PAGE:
What we learned about life from a mountain and a crystal
If you’re curious about our origin story, I’ve posted previously about why we made the ycdi•di podcast.
Understanding your perspective and position allows you to see how you shape your story, and how your story shapes yourself and others.
Perspective is about your relationship to an object. When you move, you see that object differently. As your perspective changes, you understand your story differently because you’re viewing it from a different place. First, you see the mountain in the distance. When you climb it, you can no longer take in the whole mountain, but instead are rewarded with the view at the summit.
Position is about an object’s physical relationship to other objects. If you hold up a crystal in a sunlit room, you see fragments of light cast on neighboring surfaces. Beams of rainbow light cascade over walls, tables, chairs, and even your own body. With the flick of your wrist, those patterns of light scatter and change. The crystal is still the crystal, but its change in position yields dramatic effects.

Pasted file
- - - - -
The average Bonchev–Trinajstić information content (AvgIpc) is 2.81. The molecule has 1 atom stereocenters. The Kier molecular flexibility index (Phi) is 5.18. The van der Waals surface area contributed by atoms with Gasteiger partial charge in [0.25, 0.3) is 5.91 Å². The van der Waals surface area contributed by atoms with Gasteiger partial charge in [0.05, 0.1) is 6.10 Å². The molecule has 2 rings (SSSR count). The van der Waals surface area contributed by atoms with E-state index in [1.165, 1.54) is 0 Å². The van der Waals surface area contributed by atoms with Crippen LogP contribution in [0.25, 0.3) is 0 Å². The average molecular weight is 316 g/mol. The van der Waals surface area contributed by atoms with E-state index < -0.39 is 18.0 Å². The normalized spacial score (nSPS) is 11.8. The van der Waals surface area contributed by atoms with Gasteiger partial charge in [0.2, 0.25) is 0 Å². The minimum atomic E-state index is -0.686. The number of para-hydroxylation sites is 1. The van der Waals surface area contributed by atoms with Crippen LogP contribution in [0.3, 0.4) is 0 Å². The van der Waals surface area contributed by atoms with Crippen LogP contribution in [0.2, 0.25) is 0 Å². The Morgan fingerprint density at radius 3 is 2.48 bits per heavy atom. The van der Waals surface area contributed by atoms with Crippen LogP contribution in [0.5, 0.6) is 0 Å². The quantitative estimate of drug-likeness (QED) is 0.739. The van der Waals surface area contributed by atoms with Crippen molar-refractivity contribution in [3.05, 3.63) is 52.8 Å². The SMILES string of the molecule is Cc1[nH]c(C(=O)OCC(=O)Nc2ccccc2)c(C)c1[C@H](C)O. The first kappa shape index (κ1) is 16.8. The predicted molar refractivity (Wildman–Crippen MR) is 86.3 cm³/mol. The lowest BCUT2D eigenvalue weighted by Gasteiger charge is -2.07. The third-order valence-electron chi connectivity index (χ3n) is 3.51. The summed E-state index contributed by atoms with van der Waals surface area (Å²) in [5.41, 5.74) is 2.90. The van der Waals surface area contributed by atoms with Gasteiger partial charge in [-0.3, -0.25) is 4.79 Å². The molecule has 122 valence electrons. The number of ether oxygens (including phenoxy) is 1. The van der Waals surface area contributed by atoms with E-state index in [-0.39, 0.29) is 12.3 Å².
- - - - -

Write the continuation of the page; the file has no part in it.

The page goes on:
You are still you. The crystal is still the crystal. And yet, you are capable of seeing it change as a result of your own change, and seeing its environment change by its position.
Your story is like climbing a mountain or turning a crystal. It’s impossible to see the whole mountain while you’re climbing it. And until you turn the crystal, you never get to see its impact on the room.
Your life is dynamic and multifaceted.
The reasons why you started something back then might not reflect the reasons you’re still doing it now.
Maybe you decided to cut hair for a living because you saw a potential to be good at it, but after developing your skills and techniques, you saw how much others appreciated it. You didn’t get into hairdressing to make people feel better, but you’re certainly doing it now.
That’s part of your story. It matters because it matters to you.
To paraphrase one of our recent guests, Elyse:
I started cutting hair because my mother is a hairdresser. I continue to do it because of the impact it has on my clients — it makes me feel good when I do something for them that makes them feel special.
Things get busy, but it’s important to take time to understand how your story is changing and how it’s changing you.
Sometimes, when you take a step back, it gives you an opportunity to realize there’s more work to do. Other times, you’ll discover that the story you’ve been telling is a lot better than you realized.